Essex Boys: A Terrifying Expose Of The British Drugs Scene

Author(s): Bernard O'Mahoney
Publisher: Mainstream Publishing
Pages: 224
ISBN: 9781840182859
ASIN: 1840182857
Release Date: 3rd April 2000
Rating:
2

Review

I have to concede here and now I am not a great fan of the literary genre that is true crime. Invariably the prose lends itself to sensationalism and hyperbole, is poorly written and riddled with bad grammar. It therefore came as no shock to me that Bernard O'Mahoney's account of the infamous slaying of the 'Essex Boys' firm in their Range Rover on a farm track in Rattendon is no exception.

O'Mahoney was a doorman at Raquels nightclub (without the apostrophe of course) in Basildon in the 90s at a time when the house / garage movement was gaining momentum, coupled with a pervasive drug culture dominated by the easy accessibility of Ecstasy.

At the same time a group of individuals headed by ex-boxer Tony Tucker and Pat Tate were gaining notoriety in the Essex underworld as they meted out summary violence and retribution to those who stood in their way in their quest for dominance. O'Mahoney was head of security at Requels, and thus 'owned the door'. It becomes evident reading his account that him and his cohorts on the door were the real managers of the club, and they looked after entrance, drug distribution and crowd 'control' through strong-arm tactics. O'Mahoney is non-apologetic about this approach; softly softly strategies failed and the club became a soft touch, so violence was stepped up (such as chasing wrongdoers down the streets of Baslidon and bashing them into unconsciousness in laughably 'self defence') - this of course had the knock-on effect of leading to a downward spiral of acrimony and further retribution.

O'Mahoney was top dog. He was a fearsomely confrontational doorman who gained respect with his methods. He also collected a great many enemies. At the same time Tucker was consuming many of the drugs he was peddling, and became increasingly irrational and unstable leading to fractured friendships and paranoia.

Middle class Leah Betts, an 18 year old celebrating her birthday died after consuming an 'Apple' (100% pure Ecstasy tablet) bought at Raquels. A picture of her laying in a terminal coma fitted with intensive care tubes whilst in hospital became a cause célèbre in the right-wing press. This led to a witch hunt and accusations within the firm as they all tried to apportion blame elsewhere.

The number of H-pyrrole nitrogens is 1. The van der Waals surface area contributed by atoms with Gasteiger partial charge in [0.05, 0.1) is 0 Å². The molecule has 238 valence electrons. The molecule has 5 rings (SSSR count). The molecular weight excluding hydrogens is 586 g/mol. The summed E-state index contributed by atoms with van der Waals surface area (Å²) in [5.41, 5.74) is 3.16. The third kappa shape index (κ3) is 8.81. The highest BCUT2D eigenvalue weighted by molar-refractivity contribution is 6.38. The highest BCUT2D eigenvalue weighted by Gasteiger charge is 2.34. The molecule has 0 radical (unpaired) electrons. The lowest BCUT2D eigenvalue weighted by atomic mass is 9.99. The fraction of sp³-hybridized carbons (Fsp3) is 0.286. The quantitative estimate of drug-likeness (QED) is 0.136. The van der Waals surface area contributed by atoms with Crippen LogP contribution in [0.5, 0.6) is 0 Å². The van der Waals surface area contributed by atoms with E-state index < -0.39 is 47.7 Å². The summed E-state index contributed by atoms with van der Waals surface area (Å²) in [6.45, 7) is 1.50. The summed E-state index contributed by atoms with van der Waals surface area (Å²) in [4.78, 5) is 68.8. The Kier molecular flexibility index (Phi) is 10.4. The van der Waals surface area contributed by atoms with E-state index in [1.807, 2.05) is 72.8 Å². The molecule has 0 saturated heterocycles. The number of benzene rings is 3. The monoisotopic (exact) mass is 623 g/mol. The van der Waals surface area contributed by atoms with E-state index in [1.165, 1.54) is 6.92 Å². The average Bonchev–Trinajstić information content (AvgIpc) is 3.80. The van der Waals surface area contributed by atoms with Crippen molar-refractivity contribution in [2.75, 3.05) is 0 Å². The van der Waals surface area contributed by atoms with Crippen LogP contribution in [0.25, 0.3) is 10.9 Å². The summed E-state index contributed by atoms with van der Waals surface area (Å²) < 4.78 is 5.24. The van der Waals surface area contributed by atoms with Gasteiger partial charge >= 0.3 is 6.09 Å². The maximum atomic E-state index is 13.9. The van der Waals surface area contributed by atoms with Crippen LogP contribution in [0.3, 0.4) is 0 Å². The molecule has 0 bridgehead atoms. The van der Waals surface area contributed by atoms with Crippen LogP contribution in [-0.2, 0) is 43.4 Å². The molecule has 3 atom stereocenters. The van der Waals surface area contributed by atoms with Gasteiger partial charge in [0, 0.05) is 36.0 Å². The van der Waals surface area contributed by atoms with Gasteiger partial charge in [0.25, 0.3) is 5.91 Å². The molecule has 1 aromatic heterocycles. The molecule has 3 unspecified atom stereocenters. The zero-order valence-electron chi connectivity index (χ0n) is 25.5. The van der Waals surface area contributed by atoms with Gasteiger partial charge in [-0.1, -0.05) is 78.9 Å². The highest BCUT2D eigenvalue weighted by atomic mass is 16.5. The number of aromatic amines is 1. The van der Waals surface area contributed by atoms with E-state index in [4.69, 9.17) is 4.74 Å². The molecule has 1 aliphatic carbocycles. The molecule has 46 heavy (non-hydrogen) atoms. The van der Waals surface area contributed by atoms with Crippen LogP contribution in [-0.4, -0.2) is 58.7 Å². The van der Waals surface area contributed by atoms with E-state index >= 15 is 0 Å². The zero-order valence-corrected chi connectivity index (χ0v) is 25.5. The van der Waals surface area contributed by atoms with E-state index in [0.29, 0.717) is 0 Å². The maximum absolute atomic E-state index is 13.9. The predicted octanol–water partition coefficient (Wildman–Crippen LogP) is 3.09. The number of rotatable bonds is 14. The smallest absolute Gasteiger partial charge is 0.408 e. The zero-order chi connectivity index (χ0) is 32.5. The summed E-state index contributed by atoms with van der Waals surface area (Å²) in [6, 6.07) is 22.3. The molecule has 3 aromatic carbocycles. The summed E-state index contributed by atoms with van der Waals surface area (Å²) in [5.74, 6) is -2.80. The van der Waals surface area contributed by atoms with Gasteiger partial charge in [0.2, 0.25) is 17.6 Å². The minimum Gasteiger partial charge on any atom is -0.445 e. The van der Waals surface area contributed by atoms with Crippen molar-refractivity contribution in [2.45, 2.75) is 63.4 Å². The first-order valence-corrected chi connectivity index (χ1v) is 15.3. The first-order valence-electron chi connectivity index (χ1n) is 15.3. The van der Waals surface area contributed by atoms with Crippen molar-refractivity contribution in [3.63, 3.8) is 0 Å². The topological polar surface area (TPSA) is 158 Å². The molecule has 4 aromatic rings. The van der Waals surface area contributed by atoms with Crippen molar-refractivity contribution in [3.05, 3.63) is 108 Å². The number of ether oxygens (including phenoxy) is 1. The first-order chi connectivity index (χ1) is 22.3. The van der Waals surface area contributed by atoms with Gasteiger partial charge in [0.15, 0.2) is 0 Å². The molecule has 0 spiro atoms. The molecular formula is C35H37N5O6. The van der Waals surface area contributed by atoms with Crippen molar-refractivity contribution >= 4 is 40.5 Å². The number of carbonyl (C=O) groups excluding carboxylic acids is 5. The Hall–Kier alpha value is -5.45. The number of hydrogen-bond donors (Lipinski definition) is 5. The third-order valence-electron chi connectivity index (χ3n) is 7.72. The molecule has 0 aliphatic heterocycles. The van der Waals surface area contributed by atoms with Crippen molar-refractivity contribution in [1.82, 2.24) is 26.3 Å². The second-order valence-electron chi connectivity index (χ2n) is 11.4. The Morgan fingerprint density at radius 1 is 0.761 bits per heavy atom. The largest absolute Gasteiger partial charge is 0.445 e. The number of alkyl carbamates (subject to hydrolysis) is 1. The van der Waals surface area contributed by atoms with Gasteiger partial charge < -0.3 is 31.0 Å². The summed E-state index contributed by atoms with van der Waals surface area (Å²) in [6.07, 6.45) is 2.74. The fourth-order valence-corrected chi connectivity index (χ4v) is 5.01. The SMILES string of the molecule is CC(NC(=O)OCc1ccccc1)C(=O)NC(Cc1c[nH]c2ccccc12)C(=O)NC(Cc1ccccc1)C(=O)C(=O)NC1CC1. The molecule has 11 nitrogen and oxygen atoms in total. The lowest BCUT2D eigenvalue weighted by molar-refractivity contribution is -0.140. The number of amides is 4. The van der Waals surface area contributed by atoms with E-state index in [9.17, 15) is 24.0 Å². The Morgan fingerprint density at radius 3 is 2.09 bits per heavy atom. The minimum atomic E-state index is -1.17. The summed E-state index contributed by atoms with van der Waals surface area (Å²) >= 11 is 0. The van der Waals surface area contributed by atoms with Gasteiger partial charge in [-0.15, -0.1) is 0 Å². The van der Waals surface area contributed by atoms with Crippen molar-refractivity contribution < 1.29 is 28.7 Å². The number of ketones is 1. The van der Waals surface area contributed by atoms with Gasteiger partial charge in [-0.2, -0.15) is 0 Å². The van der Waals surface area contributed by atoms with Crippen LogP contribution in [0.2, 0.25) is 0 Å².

At the same time, Tate and Tucker were planning a massive robbery of a shipment of drugs being flown into a Essex at night and landing in a field next to the Rattendon roundabout. Tucker's meteoric rise in gangland was predicated on such heists - guaranteed to yield good returns but at a cost of upsetting rival firms. In fact the shipment didn't exist - it was a set-up to eradicate the Essex Boys, probably by a rival firm.

O'Mahoney, whilst dislikeable, does tell a good tale, although I have my suspicions he was at best an extremely peripheral member of the Essex Boys firm, and he's guilty of bigging up his own involvement. He is adamant that he was never a drug dealer per se but he facilitated its distribution in the club. It's therefore inconceivable that he wouldn't be in that Range Rover on the fateful night if he was a major player.

The title of the book would suggest the central theme is the Essex Boys firm and the Rattendon execution. Not a bit of it - the lion's share of the book revolves around O'Mahoney's exploits as a bouncer. It paints a vivid picture on the machinations of nightclub door security, but I would suspect that most purchasers of the book would feel somewhat short-changed since the Essex Boys / Rattendon incident is limited to the final two chapters like it was bolted on as an afterthought.

The Essex Boys story has become an industry in the media, stoked by continuing rumour those convicted of the murders were also fitted up. The overriding feeling is this entry in the Essex Boys stable is no more than adequate and doesn't come close to revealing all the events.